By Rubens’ time, the creative process of a great artist - the specific route by which he arrived at the final painting - was seen by connoisseurs as being intrinsically interesting. Any artefact from that creative process, such as an oil sketch, was hence seen as being valuable in and of itself. Sketches were seen as being closer to the artist and closer to ‘the real thing’ not only because they were executed by the artist’s own hand whereas the final painting may not be, but because they represented a stage in the creative process that was closer to the original creative act - the near-divine moment when the artist initially conceived the idea for a work of art. It is that idea that was so highly valued, and this explains why the sketches themselves, as much as the final works, were so sought after by patrons and collectors in Rubens’ day as much as in our own.
This growing appreciation of oil sketches is reflected in the fact that in the contract for the ceiling paintings for their new church, the Jesuits gave Rubens the choice between handing over the 39 oil sketches after the final paintings were finished, or else painting another large altarpiece for a side altar. The Jesuits were keen to acquire the oil sketches - even though they of course had the final paintings to enjoy - for the reason outlined above. But Rubens was very protective of his sketches, which he regarded as his intellectual property. They formed an important part of his studio stock as he was constantly reusing motifs from one composition in another. He chose to keep the sketches and to paint the additional altarpiece instead.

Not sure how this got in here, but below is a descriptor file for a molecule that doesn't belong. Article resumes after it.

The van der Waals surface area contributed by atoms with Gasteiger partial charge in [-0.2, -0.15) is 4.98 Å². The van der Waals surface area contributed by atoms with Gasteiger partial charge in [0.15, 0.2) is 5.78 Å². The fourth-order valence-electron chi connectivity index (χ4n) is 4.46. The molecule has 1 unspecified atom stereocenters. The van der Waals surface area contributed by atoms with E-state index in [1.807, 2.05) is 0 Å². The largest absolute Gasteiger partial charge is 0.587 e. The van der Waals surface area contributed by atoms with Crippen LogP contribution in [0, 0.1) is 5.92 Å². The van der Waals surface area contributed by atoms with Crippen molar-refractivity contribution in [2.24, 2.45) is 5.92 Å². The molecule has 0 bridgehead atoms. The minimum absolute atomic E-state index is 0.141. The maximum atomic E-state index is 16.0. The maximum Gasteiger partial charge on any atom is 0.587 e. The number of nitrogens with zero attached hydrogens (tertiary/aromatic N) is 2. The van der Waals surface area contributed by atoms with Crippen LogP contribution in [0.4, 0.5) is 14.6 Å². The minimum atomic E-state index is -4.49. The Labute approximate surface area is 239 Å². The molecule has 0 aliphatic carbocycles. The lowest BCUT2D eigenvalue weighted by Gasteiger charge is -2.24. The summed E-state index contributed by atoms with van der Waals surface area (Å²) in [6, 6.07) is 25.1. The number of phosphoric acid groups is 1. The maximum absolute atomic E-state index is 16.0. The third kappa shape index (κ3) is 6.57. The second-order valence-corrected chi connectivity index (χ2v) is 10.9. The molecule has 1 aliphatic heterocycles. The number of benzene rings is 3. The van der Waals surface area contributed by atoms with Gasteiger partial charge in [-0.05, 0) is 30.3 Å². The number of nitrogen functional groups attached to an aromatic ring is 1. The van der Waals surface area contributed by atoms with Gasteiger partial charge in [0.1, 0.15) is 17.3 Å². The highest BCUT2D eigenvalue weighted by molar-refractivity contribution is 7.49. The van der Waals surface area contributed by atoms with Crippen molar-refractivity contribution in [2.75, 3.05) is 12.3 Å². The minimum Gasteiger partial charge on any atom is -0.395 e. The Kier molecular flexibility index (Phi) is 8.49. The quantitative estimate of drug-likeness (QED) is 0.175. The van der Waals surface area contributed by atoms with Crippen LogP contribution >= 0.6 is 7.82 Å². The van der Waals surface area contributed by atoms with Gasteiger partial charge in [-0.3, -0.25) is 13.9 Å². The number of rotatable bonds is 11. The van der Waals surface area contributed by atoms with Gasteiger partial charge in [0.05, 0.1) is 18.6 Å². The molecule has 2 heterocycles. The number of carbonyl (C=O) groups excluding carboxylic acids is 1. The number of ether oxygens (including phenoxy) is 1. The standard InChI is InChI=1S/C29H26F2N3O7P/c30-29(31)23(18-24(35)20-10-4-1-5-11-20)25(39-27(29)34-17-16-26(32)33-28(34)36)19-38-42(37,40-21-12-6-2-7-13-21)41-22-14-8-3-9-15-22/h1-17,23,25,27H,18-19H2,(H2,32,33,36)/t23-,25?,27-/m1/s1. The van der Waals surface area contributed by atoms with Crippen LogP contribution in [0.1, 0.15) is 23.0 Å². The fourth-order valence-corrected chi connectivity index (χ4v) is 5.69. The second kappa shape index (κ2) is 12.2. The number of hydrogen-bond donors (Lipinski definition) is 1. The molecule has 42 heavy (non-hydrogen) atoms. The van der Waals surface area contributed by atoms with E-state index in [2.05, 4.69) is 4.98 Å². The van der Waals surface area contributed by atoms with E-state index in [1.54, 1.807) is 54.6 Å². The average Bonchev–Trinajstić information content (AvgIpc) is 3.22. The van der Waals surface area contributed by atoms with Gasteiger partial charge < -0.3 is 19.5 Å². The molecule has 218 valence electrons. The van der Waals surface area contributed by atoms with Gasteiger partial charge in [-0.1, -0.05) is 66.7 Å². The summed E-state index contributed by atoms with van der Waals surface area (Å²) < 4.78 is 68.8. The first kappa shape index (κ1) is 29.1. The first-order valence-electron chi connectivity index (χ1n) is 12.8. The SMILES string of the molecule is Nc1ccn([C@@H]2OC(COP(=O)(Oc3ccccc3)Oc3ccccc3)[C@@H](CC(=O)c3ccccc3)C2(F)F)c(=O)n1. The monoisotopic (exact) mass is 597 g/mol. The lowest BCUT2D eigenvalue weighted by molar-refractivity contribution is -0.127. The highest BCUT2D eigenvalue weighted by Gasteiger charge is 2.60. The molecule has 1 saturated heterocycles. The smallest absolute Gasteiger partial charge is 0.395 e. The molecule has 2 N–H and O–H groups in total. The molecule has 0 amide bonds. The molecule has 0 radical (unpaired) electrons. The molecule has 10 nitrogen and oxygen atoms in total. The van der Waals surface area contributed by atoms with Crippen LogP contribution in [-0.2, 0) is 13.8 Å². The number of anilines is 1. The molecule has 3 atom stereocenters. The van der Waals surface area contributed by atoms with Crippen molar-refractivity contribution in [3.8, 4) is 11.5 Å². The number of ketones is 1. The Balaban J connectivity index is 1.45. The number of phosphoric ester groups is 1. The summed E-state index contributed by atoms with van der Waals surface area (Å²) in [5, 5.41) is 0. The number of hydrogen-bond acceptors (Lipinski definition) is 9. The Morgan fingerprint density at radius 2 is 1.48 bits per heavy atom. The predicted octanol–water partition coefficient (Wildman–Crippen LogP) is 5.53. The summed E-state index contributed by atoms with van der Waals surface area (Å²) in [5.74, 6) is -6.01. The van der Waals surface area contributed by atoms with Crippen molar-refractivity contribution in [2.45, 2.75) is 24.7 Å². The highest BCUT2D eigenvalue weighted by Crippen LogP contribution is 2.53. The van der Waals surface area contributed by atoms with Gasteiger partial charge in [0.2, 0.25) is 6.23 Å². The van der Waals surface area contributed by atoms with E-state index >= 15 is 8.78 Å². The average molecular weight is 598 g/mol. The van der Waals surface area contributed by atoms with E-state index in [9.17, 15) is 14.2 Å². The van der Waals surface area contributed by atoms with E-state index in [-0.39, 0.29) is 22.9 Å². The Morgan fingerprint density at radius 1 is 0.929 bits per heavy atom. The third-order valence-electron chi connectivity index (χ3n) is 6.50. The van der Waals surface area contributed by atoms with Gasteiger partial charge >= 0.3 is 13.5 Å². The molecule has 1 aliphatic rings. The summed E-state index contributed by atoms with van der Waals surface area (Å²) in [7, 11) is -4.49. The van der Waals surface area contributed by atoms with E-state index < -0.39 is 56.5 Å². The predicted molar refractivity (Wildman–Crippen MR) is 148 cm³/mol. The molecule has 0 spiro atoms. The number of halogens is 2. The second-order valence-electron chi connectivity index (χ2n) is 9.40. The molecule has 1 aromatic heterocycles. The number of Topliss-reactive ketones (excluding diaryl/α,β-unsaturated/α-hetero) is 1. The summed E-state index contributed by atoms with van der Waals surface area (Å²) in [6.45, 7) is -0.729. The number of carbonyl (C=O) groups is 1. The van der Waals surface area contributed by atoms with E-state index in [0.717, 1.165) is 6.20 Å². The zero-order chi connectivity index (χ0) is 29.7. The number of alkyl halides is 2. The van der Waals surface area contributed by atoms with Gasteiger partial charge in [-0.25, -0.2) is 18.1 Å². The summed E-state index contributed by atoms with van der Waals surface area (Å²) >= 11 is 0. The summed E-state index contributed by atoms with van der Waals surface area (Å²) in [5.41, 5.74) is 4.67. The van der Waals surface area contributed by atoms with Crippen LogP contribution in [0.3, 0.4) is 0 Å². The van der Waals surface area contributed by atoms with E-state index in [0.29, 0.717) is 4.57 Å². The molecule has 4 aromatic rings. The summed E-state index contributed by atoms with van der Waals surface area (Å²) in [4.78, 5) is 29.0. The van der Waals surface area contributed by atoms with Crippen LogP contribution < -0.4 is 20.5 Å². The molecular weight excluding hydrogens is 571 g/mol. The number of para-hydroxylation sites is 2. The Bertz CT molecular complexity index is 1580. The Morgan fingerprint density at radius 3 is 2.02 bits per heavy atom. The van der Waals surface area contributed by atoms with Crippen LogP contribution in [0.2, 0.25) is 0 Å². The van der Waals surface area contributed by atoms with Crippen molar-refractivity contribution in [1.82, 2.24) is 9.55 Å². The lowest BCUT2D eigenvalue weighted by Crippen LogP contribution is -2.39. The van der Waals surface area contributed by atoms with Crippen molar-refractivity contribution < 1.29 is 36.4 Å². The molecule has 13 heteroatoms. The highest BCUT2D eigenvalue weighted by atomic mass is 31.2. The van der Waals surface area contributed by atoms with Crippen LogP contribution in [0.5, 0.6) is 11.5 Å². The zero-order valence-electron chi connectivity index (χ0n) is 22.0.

You can see that these sketches for the Jesuit Church ceilings of Esther before Ahasuerus, Solomon receiving the Queen of Sheba, The Temptation of Christ and The Coronation of the Virgin appear more finished and are strongly coloured. This is not only because they were to be shown to the Jesuits for approval, but also because they were then used by members of Rubens’ workshop, including the young Anthony van Dyck, to use in executing the final paintings. Rubens had to ensure that his intention was clearly communicated to his assistants, without leaving any ambiguities in the design that could give rise to misunderstandings; hence these sketches are very clear, detailed and refined.
So, on the one hand, oil sketches are about a direct, unmediated expression of the master’s creativity, about spontaneity and freedom. On the other hand, they are also about control - the patron’s control of the imagery and the master artist’s control over his workshop, ensuring quality control and that his assistants carried out his intentions faithfully.